Stairway to Buddhahood ~ The Beauty of Japan

Well, not quite. But who knows!

I did this with my phone, a vertical panorama. I think doing vertical panoramas is how you do those weird 3d-ish photos on Facebook. But I'm not curious enough to upload this there to see what happens.

This area I stumbled onto is evidently part of Kabutoyama Forest. I only know that because there is a signboard nearby, but only one so I don't know much more.

I know the temple and shrine mentioned—they are a ways away from this place, so this "forest" must be a large area. Presumably it refers to a forest that used to be here, because there isn't much now. I would have liked to see the Jōmon remains mentioned, but there was no sign showing where that was. I know a site with Jōmon remains in this city, but that's clear on the other side of town so this sign is probably referring to a different one.

The Jōmon Period (縄文時代) is a rather large era from 14000–3000 BC. I've seen that 10000 starting point as the sign shows, but I think it's been enlarged by historians recently due to new finds. The name Jōmon comes from the style of pottery made at this time, generally considered to be among the oldest pottery in the world. It's generally thought the pottery was introduced from China. The period is subdivided into several sub-periods, since 11,000 years is quite a while.

Anyway, I'll do another post tomorrow about the Jōmon people. I started to write it here, but this is a photo post, not a history one; let's stay on topic!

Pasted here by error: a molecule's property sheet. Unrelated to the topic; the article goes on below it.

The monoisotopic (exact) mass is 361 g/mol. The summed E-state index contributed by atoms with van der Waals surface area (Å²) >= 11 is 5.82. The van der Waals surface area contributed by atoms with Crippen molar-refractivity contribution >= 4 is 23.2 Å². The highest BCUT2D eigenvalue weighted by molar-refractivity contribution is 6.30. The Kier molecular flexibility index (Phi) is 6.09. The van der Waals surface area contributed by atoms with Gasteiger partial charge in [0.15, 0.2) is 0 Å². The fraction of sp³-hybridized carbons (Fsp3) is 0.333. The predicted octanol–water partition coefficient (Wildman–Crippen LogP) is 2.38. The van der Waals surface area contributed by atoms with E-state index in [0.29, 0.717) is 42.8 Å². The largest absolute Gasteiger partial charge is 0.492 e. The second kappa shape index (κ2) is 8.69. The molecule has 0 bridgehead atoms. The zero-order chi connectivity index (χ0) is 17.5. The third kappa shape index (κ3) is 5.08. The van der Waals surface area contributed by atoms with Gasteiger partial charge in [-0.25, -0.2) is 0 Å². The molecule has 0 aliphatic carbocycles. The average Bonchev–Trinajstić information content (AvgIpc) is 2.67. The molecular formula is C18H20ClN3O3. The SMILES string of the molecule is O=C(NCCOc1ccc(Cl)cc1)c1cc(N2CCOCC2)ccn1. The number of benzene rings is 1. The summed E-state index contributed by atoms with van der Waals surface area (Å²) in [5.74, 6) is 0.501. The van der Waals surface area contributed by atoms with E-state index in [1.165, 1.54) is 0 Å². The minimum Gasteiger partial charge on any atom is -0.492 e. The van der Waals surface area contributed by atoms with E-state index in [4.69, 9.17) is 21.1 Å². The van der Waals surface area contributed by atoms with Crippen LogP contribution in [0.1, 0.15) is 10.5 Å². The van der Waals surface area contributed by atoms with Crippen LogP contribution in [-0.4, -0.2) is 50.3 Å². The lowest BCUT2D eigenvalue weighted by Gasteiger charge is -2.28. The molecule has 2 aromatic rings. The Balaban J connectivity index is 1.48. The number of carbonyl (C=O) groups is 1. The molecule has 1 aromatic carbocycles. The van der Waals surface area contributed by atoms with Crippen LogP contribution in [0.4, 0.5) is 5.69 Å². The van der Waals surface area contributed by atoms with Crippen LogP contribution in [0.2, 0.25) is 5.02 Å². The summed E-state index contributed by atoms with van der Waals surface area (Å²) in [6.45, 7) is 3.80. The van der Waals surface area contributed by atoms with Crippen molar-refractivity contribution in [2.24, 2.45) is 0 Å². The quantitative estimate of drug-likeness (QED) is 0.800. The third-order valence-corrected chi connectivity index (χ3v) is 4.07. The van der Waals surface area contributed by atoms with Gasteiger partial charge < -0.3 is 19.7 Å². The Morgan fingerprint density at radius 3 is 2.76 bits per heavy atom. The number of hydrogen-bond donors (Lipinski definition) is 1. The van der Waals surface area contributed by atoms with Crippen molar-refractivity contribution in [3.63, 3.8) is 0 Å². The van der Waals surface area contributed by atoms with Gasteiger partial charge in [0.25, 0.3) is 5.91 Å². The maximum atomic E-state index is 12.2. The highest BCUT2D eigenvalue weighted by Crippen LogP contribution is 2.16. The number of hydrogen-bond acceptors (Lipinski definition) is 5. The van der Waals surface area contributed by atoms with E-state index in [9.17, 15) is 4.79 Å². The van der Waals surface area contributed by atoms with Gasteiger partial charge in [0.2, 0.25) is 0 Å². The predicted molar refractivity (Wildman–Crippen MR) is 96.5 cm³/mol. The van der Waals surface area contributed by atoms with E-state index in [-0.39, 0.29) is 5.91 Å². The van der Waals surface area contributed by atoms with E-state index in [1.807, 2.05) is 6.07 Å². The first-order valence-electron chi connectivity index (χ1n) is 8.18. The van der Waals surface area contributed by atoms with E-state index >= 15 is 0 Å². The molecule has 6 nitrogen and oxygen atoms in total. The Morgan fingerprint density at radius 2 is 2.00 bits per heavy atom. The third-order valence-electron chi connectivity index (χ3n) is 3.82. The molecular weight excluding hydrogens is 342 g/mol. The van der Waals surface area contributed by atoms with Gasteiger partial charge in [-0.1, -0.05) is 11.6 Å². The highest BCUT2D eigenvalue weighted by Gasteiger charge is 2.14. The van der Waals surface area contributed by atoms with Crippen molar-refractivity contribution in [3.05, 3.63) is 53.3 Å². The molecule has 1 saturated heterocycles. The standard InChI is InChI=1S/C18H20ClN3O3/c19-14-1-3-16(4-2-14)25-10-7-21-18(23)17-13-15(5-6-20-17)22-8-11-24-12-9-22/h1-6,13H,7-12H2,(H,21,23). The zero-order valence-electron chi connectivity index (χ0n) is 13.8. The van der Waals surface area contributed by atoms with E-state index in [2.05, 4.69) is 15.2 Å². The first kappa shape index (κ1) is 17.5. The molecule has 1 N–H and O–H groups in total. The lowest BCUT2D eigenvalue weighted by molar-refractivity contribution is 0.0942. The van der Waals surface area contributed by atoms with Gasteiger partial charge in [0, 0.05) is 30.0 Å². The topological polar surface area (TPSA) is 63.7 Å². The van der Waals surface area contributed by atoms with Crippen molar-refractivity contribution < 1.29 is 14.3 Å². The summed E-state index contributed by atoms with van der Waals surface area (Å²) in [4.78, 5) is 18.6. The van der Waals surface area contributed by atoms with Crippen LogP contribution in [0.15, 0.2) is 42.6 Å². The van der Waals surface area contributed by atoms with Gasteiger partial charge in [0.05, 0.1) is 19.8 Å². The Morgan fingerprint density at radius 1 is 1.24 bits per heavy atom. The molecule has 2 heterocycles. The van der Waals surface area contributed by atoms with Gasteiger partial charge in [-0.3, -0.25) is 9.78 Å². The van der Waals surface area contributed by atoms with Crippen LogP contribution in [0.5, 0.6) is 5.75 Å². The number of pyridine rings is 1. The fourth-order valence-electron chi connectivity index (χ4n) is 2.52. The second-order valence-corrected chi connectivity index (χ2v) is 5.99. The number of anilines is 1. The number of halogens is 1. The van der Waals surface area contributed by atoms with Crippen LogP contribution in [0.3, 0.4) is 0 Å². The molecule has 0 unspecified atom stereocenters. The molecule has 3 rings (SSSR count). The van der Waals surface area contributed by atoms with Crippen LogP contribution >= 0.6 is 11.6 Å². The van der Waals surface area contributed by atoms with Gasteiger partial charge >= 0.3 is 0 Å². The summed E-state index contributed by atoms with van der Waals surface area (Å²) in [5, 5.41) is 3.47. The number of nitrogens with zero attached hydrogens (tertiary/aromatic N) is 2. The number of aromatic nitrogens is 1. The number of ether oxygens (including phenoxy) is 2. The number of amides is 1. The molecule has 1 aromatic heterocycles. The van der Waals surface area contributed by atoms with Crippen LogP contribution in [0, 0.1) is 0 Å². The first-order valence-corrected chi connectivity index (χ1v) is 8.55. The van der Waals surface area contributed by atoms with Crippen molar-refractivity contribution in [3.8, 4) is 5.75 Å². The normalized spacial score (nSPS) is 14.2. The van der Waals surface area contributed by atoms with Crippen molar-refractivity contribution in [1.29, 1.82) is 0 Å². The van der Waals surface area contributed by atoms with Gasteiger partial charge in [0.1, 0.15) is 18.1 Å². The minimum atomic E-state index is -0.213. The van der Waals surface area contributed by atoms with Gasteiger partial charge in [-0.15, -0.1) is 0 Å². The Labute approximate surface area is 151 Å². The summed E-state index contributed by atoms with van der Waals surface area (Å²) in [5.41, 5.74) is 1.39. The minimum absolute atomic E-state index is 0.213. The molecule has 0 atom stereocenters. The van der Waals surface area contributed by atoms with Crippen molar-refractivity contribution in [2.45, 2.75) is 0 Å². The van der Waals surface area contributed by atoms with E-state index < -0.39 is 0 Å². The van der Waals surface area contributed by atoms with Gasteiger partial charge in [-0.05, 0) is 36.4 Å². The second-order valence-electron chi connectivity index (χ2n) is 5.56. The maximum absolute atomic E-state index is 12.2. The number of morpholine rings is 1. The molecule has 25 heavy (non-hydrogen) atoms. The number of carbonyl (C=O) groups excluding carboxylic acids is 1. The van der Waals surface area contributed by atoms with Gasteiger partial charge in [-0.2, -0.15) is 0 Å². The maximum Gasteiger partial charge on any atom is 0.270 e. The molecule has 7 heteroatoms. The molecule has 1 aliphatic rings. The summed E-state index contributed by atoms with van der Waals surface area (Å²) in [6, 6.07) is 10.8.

After I took that shot, I walked by this house. That door's seen better days. Abandoned houses are quite common in Japan, but this one showed signs of life so I didn't explore too much. I just took the photo and moved on.

And here is the route I took, up to adventure! (spoiler: it was just a normal neighborhood up there) The stairs here seem to have been ill-planned. Look at the ramp for pushing up bicycles: It's set too deep at the bottom, then where the path narrows there is a step before the ramp resumes. Then again, I can't imagine many people pushing their bicycles up this way, so it probably doesn't matter.

Here are all the photos in monochrome form. I dig all of them more in monochrome. How about you?

Hi there! David LaSpina is an American photographer and translator lost in Japan, trying to capture the beauty of this country one photo at a time and searching for the perfect haiku.

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    I am looking forward for the post about Jomon people!